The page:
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I'm stuck on the following problem:

Let $X_n$ be a non-negative submartingale with Doob-Meyer decomposition $X_n = X_0 + M_n + A_n$, where $M_n$ is the martingale part and $A_n$ is a strictly increasing predictable process. Prove that on the event $A_\infty = \lim_{n \to \infty} A_n < \infty$, $X_n$ converges to a finite limit almost surely.

Since $X_n$ is a non-negative martingale we can show by Doob's upcrossing/downcrossing lemma that it converges to some (possibly infinite) value as $n \to \infty$, which forces $M_n$ to converge to some (against possibly infinite) value. I'm sure that an important fact to consider here is that we must have $M_n^- \le A_\infty + X_0$ to preserve non-negativity of $X_n$, but I'm not sure how to infer from this that $M_n$ won't blow up to infinity.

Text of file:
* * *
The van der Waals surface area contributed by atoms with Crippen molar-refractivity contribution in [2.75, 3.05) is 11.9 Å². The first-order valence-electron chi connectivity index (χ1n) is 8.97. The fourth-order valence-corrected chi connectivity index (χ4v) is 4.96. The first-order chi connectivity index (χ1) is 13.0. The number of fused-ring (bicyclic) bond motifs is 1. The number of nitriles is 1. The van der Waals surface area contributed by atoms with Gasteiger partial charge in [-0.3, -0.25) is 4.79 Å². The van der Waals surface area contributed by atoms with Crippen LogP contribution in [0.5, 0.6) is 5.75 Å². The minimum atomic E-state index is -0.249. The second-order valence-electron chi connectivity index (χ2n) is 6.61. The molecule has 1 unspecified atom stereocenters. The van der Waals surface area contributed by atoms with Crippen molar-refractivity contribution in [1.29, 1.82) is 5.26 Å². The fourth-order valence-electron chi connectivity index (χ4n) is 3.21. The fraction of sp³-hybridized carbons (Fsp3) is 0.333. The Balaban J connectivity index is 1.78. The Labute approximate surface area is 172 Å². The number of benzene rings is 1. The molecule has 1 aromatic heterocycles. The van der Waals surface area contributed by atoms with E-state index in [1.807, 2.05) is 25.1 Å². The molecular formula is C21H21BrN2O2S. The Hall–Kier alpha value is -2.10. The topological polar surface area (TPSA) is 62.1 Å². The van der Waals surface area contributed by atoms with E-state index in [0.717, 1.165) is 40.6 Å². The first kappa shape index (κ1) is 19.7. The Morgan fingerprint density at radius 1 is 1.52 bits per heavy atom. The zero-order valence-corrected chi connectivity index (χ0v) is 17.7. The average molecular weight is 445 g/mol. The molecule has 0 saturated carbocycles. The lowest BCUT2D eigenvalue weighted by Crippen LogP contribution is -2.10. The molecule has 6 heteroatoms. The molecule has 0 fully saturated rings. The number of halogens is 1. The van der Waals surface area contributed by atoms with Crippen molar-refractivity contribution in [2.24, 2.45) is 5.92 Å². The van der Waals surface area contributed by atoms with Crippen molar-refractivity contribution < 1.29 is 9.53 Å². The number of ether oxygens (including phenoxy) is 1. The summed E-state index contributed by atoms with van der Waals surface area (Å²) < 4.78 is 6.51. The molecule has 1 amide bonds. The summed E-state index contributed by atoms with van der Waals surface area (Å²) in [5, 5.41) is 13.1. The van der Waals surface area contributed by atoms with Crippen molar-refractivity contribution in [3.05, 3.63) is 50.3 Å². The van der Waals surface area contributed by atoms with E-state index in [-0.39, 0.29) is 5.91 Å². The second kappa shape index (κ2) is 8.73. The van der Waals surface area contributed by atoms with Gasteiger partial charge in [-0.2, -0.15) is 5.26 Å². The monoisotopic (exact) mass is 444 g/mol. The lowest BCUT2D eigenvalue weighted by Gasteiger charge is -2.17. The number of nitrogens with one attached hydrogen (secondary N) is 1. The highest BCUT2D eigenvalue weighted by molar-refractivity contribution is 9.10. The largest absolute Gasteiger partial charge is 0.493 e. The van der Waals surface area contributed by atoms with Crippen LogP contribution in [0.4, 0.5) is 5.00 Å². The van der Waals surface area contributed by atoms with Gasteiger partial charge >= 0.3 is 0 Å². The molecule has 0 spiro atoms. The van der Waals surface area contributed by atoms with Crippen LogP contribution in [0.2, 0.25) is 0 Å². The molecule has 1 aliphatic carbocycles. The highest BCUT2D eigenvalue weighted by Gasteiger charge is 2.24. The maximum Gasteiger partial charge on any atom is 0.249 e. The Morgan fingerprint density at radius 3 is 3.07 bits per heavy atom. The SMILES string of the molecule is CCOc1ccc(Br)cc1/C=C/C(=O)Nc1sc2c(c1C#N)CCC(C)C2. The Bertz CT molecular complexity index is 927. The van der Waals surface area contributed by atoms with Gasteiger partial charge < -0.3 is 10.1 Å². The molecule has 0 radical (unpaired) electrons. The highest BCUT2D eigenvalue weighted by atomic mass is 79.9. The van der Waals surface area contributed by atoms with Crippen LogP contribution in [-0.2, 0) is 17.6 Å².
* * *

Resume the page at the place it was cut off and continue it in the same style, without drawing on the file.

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$A_n \in F_{n-1}$ so $T = inf (n: A_{n+1} > K) $ is a stopping time, and $K + M_{min(n,T)}$ is a positive martingale, which therefore converges, and its covergence implies that of $M_n$ on $T = \infty$ –  mike May 2 '12 at 23:04
    
Oh right, I see, silly me. Thanks! –  Dominic May 3 '12 at 0:50
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